With his Image Comics career to date, writer Ales Kot has been bending genres with projects like “Wild Children” and “Change.” And for his first ongoing series at Image — the collaborative spy comic “Zero” — Kot is looking to hew closer to a classic adventure genre in order to put a personal spin on it while keeping his experimental edge sharp with a wide range of artistic collaborators.
The series kicks off this September with a first issue drawn by “The X-Files: Season 10” artist Michael Walsh that introduces Edward Zero — an espionage grunt who takes on the worst jobs in a spy game set in our near future. Though “Zero” is a monthly ongoing, each new issue will stand completely on its own with a brand new artist joining the writer for each mission. Upcoming artists include Mateus Santolouco, Morgan Jeske, Tradd Moore, Will Tempest and Tonci Zonjic while series colorist Jordie Bellaire and letterer Clayton Cowles will appear throughout.
CBR News spoke with Kot about his plans for the series including an advance look at the first issue, Chris Burnham’s #1 variant cover and even a look into his own past. Kot describes “Zero” as a flexible, collaborative project where he’s not trying to pin himself down to any one mission or method even as his collaborators help him get into the muck and mire of the spy game.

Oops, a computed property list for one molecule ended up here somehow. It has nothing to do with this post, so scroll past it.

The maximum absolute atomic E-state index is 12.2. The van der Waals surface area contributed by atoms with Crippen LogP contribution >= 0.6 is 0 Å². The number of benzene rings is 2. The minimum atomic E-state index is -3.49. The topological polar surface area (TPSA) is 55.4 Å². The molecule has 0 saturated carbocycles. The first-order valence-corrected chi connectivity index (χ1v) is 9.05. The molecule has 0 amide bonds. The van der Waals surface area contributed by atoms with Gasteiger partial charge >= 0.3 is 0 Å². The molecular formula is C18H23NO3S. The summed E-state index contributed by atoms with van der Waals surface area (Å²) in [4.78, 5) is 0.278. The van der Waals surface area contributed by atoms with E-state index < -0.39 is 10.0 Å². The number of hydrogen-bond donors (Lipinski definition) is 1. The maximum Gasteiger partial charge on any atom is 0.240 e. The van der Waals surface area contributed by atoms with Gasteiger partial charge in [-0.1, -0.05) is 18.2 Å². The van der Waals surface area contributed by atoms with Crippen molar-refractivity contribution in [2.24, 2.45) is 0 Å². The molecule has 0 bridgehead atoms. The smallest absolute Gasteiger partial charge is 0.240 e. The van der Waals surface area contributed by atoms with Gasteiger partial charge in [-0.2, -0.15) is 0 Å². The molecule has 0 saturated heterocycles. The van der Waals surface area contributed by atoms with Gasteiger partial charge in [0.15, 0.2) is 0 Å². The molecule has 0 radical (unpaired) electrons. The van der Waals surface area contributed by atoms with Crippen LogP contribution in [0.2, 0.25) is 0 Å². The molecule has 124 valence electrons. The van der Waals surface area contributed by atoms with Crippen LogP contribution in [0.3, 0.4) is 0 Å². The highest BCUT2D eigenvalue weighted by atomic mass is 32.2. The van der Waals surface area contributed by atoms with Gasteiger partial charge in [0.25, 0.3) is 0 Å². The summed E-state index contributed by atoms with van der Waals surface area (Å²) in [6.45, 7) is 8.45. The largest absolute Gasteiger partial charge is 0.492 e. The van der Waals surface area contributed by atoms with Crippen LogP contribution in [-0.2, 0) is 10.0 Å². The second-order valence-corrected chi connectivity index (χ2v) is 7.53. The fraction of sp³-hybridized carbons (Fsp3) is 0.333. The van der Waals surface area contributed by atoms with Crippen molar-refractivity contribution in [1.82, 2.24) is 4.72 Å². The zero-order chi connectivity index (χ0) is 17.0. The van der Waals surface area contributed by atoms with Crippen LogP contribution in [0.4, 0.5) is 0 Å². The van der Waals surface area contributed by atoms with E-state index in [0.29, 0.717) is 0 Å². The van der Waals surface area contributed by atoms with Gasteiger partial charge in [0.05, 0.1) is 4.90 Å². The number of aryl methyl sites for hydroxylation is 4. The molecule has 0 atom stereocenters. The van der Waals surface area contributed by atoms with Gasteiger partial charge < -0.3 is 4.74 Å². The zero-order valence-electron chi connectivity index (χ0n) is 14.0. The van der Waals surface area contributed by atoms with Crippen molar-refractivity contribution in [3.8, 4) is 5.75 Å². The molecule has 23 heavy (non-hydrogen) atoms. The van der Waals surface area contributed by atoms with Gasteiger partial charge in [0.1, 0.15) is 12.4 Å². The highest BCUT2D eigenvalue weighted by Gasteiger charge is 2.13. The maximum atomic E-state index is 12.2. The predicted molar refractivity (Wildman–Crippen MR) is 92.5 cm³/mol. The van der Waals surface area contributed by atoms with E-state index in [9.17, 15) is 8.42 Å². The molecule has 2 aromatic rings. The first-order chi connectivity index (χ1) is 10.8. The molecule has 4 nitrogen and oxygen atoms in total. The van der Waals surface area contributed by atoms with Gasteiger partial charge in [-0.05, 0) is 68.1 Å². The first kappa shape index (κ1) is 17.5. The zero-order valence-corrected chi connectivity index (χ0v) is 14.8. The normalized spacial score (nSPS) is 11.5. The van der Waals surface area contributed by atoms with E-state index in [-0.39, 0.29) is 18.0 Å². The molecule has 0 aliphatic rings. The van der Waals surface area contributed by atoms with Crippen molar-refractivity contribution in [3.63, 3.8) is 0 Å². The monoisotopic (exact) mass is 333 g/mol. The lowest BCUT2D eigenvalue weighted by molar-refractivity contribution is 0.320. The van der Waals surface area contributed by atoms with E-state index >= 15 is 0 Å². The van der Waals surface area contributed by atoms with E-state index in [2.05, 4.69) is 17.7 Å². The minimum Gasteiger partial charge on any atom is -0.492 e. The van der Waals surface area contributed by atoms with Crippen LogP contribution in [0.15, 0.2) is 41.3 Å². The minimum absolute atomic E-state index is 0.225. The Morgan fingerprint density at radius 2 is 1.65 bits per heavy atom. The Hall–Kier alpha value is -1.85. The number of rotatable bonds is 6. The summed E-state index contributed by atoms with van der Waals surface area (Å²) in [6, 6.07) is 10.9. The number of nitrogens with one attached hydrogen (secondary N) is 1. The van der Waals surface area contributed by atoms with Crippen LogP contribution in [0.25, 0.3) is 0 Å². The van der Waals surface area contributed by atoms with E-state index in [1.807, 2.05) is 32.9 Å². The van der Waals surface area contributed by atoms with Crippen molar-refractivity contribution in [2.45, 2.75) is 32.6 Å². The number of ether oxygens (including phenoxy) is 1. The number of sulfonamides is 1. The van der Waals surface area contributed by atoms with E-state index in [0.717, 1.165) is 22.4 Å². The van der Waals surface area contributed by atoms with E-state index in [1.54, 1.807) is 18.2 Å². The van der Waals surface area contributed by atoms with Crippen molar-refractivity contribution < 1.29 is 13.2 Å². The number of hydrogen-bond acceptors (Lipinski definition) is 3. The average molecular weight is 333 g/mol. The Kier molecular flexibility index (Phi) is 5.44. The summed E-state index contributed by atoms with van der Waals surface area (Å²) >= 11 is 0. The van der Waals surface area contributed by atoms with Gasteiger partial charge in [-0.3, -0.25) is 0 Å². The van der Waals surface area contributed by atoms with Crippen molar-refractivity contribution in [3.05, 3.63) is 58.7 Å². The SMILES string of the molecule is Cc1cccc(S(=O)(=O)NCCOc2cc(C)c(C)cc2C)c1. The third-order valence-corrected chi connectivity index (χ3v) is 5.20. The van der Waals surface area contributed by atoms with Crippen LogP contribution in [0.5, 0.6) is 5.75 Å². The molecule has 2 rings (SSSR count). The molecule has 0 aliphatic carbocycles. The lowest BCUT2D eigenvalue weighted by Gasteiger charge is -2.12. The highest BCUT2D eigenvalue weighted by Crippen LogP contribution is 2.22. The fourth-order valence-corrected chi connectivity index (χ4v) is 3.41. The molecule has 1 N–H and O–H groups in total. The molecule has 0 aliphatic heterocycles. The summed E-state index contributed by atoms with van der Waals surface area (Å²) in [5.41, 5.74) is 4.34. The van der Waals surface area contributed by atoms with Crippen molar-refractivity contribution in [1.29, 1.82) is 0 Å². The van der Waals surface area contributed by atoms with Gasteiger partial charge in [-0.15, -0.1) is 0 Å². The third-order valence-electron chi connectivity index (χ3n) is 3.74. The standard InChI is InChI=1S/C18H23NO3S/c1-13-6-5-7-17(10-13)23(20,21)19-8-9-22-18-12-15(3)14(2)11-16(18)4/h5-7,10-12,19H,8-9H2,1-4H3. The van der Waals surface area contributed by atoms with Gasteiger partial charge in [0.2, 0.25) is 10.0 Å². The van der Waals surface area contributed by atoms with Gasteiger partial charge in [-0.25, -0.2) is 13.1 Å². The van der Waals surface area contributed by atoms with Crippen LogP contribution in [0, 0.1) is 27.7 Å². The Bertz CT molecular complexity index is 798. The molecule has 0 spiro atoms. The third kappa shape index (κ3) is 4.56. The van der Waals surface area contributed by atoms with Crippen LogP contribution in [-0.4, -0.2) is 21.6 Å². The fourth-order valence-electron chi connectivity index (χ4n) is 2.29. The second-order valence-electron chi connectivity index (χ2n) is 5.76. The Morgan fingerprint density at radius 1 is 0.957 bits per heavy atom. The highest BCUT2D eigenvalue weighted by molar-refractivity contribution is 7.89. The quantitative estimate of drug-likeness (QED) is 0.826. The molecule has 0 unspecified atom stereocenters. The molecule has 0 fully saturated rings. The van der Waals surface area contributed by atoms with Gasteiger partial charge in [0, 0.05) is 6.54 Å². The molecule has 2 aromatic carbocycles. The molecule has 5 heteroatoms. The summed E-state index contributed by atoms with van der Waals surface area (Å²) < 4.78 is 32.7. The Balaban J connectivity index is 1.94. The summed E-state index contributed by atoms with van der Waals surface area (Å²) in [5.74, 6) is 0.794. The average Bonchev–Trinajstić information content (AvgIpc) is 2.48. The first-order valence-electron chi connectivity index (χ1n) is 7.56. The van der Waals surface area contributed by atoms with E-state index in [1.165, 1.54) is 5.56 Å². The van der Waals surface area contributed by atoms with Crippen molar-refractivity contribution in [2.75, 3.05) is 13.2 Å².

CBR News: Ales, let’s start big and broad and try to drill down a bit as we talk about “Zero.” Folks who have followed your work up to this point have probably come to expect some wildly divergent ideas and themes running not just through the whole of your stuff but through any given project or issue as well. Conversely, “Zero” is at least on the surface guided by a more classical single genre: the spy story. Why hang your first ongoing series on one of the classic genres, and in what ways is espionage a flexible enough topic to play with in a new fashion each month?